Bordeaux vignerons to strike demanding help to rebalance supply
Vignerons in the Bordeaux are calling for a second strike on Thursday to highlight the pressures facing winegrowers in the region, as cooperatives meet the French Minister of Agriculture to demand action.
Members of the Departmental Federation of Farmers’ Unions (FDSEA 33) and the Young Farmers (JA) are set to strike outside the prefecture headquarter in central Bordeaux this week to put pressure on the Minister of Agriculture, Marc Fesneau, French wine site Vitisphere has reported.
It follows a strike on 6 December which saw winegrowers demonstrate in the centre of Bordeaux demanding action to help them rebalance supply and demand particularly of generic level wines. According to the organisers, around 1,500 vignerons took part, although the prefecture put the numbers at 700.
The vignerons are demanding financial help for three key areas – the storage of wines that have failed to find buyers, distillation of expired wines and aid to uproot vines, as well as the postponement of loans that were guaranteed by the state but which are now due.
Joël Boueilh, the new president of the Vignerons Coopérateurs de France told a press conference yesterday that vineyards must be adapted to consumer expectations. “We suffer from a lack of understanding of consumer expectations and desires,” he said. “ We have too often reasoned through the eye of production, without worrying about who drinks our wines, when, how: at the table? as an aperitif?”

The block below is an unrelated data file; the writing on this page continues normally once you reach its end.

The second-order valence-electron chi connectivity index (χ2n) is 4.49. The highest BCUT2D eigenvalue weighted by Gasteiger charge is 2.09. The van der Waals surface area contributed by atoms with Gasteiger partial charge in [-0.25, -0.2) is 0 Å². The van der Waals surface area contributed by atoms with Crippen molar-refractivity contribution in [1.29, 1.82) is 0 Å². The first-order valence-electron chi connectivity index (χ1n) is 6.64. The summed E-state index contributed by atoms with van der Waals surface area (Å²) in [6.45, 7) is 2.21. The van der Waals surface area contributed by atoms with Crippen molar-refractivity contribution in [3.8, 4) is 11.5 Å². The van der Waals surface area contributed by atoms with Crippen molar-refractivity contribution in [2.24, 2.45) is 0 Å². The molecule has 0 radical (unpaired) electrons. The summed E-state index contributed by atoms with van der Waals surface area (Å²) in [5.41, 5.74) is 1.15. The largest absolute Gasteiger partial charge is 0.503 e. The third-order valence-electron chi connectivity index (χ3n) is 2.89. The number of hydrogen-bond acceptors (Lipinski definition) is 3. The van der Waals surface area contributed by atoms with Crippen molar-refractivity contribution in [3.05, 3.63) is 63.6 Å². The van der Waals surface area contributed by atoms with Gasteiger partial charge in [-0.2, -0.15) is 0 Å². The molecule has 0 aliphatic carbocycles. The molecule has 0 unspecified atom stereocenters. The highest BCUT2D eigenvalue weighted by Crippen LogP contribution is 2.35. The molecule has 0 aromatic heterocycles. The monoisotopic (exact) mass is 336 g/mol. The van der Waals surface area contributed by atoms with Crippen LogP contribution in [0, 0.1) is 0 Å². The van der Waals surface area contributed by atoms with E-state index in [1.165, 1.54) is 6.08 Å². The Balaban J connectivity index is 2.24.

As reported by Vitisphere, he pointed out that the harvest in 2021 was down by 25% and yet “we didn’t run out of wine”.
“In 2022, we had a normal harvest. And now everyone is wondering what will happen if we produce normally this year,” he was reported as saying.
Boueilh also want a change in the regulations to allow the creation of producer organizations in viticulture, which would allow vignerons to pool resources.
Currently growers are not allowed to be compensated for grubbing up vines, and they are not allowed to let their land go fallow or convert to other uses, but they want the EU and French government to fund this. The new head of the CIVB Allan Sichel said he supported the controversial vine-pull scheme, calling on the government for financial support to grub up 10% of the region’s vineyards.
However however some of the Vignerons cooperative fear that this may weaken the producers and vineyards left behind and cost small designations their visibility on the market.
Earlier this week, a survey by the Gironde Chamber of Agriculture found that one out of every four winegrowers said that they were “in difficulty”, with 25% wanting to grub up their vines and move to farming products such as olives and hazelnuts, Vitisphere reported.
The census was set up to find out the the extent of the crisis affecting the Bordeaux vineyard following the demonstrations in December, a press release from the Chamber of Agriculture said.
“The department has around 4,000 operators whose main activity is viticulture. 1320 respondents declared themselves in difficulty,” Thierry Mazet, director general of the Gironde Chamber of Agriculture was reported as saying.